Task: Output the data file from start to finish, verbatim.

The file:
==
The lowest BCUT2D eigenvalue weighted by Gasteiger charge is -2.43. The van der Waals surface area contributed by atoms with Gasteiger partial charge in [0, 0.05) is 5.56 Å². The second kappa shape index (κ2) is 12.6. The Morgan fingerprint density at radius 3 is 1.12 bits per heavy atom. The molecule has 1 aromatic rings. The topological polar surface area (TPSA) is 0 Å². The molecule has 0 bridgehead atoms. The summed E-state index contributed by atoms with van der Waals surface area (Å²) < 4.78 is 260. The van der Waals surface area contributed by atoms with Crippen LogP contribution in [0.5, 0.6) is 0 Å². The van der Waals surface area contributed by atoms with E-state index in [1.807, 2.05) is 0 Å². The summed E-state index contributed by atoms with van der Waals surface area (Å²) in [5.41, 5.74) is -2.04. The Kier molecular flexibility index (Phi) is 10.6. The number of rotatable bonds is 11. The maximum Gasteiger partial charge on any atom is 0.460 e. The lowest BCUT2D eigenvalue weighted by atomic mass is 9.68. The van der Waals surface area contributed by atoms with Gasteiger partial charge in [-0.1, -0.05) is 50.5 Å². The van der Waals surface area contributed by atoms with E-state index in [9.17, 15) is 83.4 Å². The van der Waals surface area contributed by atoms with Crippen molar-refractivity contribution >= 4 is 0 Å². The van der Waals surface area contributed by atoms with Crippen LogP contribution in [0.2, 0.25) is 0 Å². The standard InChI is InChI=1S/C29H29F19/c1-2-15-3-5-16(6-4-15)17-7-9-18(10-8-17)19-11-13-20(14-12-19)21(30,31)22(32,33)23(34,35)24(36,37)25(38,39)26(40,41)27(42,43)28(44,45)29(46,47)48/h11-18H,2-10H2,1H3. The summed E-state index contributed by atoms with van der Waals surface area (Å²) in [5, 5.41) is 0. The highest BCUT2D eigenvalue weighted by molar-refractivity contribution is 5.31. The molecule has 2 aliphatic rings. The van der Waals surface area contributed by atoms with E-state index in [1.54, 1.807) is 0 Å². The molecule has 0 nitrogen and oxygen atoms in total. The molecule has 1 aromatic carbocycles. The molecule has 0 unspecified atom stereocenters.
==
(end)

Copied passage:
The lowest BCUT2D eigenvalue weighted by Gasteiger charge is -2.43. The van der Waals surface area contributed by atoms with Gasteiger partial charge in [0, 0.05) is 5.56 Å². The second kappa shape index (κ2) is 12.6. The Morgan fingerprint density at radius 3 is 1.12 bits per heavy atom. The molecule has 1 aromatic rings. The topological polar surface area (TPSA) is 0 Å². The molecule has 0 bridgehead atoms. The summed E-state index contributed by atoms with van der Waals surface area (Å²) < 4.78 is 260. The van der Waals surface area contributed by atoms with Crippen LogP contribution in [0.5, 0.6) is 0 Å². The van der Waals surface area contributed by atoms with E-state index in [1.807, 2.05) is 0 Å². The summed E-state index contributed by atoms with van der Waals surface area (Å²) in [5.41, 5.74) is -2.04. The Kier molecular flexibility index (Phi) is 10.6. The number of rotatable bonds is 11. The maximum Gasteiger partial charge on any atom is 0.460 e. The lowest BCUT2D eigenvalue weighted by atomic mass is 9.68. The van der Waals surface area contributed by atoms with Gasteiger partial charge in [-0.1, -0.05) is 50.5 Å². The van der Waals surface area contributed by atoms with E-state index in [9.17, 15) is 83.4 Å². The van der Waals surface area contributed by atoms with Crippen molar-refractivity contribution >= 4 is 0 Å². The van der Waals surface area contributed by atoms with Crippen LogP contribution in [0.2, 0.25) is 0 Å². The standard InChI is InChI=1S/C29H29F19/c1-2-15-3-5-16(6-4-15)17-7-9-18(10-8-17)19-11-13-20(14-12-19)21(30,31)22(32,33)23(34,35)24(36,37)25(38,39)26(40,41)27(42,43)28(44,45)29(46,47)48/h11-18H,2-10H2,1H3. The summed E-state index contributed by atoms with van der Waals surface area (Å²) in [5, 5.41) is 0. The highest BCUT2D eigenvalue weighted by molar-refractivity contribution is 5.31. The molecule has 2 aliphatic rings. The van der Waals surface area contributed by atoms with E-state index in [1.54, 1.807) is 0 Å². The molecule has 0 nitrogen and oxygen atoms in total. The molecule has 1 aromatic carbocycles. The molecule has 0 unspecified atom stereocenters.